In The Granada Theatre’s post-renovation era, collaboration among our heritage performing arts organizations has blossomed into a distinctive feature of Santa Barbara’s cultural identity. On Saturday, October 12, the trend will continue when State Street Ballet opens its 25th season with support from the Santa Barbara Choral Society. The program, American Masters, features three works choreographed by SSB co-artistic director William Soleau, two of which are world premieres.
Soleau has thrived in the artistic scene fostered by the Granada since its inception. He and Rodney Gustafson initiated the practice of large-scale collaborations in 2008 with Carmina Burana, which had State Street Ballet joining forces with the Santa Barbara Symphony and the Choral Society for an epic production that pointed the way forward during the new building’s first full year. More collaborations with the symphony, such as Appalachian Spring (2011) and Mozart’s Requiem (2017), added to a growing list of works conceived in response to Santa Barbara’s unique cultural resources.
Appalachian Spring returns on Saturday with a mostly new cast and full of Aaron Copland’s heart-stirring melodies. Danced to a slightly scaled-down version of the suite that Martha Graham made famous, Soleau’s vision bears the weight of her influence as gracefully as a classic Shaker chair. Inspired by the full range of the Appalachians, from the northeast to the south, he tells the story of two families that meet for a wedding. The city girl has chosen a country boy to be her husband, and, after the ceremony, she stays behind to take up her new life there. There’s a wonderful picnic sequence with the women in their long skirts trailing light, checkered blankets in the air, and a barn dance to “Simple Gifts” that’s steeped in whirling ascetic ecstasy. Sitting in on the last 20 minutes of a recent rehearsal, I caught both the keen sense of narrative that provides the work with a spine, and the bittersweet emotionalism of the dance’s details — the subtle hand gestures and exchanged glances that express its profound intimacy.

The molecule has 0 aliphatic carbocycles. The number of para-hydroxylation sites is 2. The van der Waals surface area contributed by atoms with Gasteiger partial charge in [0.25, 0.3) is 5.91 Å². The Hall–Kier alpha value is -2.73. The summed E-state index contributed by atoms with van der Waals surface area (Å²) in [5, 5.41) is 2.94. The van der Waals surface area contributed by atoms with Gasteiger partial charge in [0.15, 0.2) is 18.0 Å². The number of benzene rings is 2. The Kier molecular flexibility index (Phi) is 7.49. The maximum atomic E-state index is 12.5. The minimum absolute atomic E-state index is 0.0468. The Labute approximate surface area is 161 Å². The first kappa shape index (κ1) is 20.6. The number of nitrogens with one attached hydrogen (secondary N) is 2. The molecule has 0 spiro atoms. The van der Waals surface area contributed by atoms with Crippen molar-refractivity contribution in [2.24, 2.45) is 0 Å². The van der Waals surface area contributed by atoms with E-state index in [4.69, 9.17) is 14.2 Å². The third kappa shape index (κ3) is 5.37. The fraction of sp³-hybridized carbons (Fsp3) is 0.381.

For Leonard Bernstein’s Chichester Psalms, Jo Anne Wasserman and the Santa Barbara Choral Society will be joined by countertenor Jacob Hall. Morten Lauridsen’s Lux Aeterna from 1997 quickly became the Los Angeles–based composer’s best-known work. He wrote it in 1997 as a requiem for his mother and dedicated it to the Los Angeles Master Chorale, whose 1998 recording of the piece was nominated for a Grammy. Lauridsen teaches composition and theory at USC’s Thornton School of Music, but the inspiration for his music stems from his roots in the Pacific Northwest. As one of the world’s top contemporary composers of choral music, Lauridsen wields a remarkably wide array of techniques, from Renaissance polyphony to modern dissonance. Its third movement, “O Nata Lux,” is considered a tour de force of modern writing for a cappella chorus.
The State Street Ballet 25th season at the Granada continues with The Nutcracker on Saturday and Sunday, December 21 and 22, and Sleeping Beauty on Saturday, March 14. The excitement does not end there, as the company will tour its popular version of The Jungle Book in the spring, return to Santa Barbara for Modern Masters at the New Vic in May, and then come back to the Granada in October of 2020 for Starry Night, which is based on the work of Vincent van Gogh.
4•1•1 | State Street Ballet’s American Masters is Saturday, October 12, at 7:30 p.m., at The Granada Theatre (1214 State Street). Call 899-2222 or see statestreetballet.com.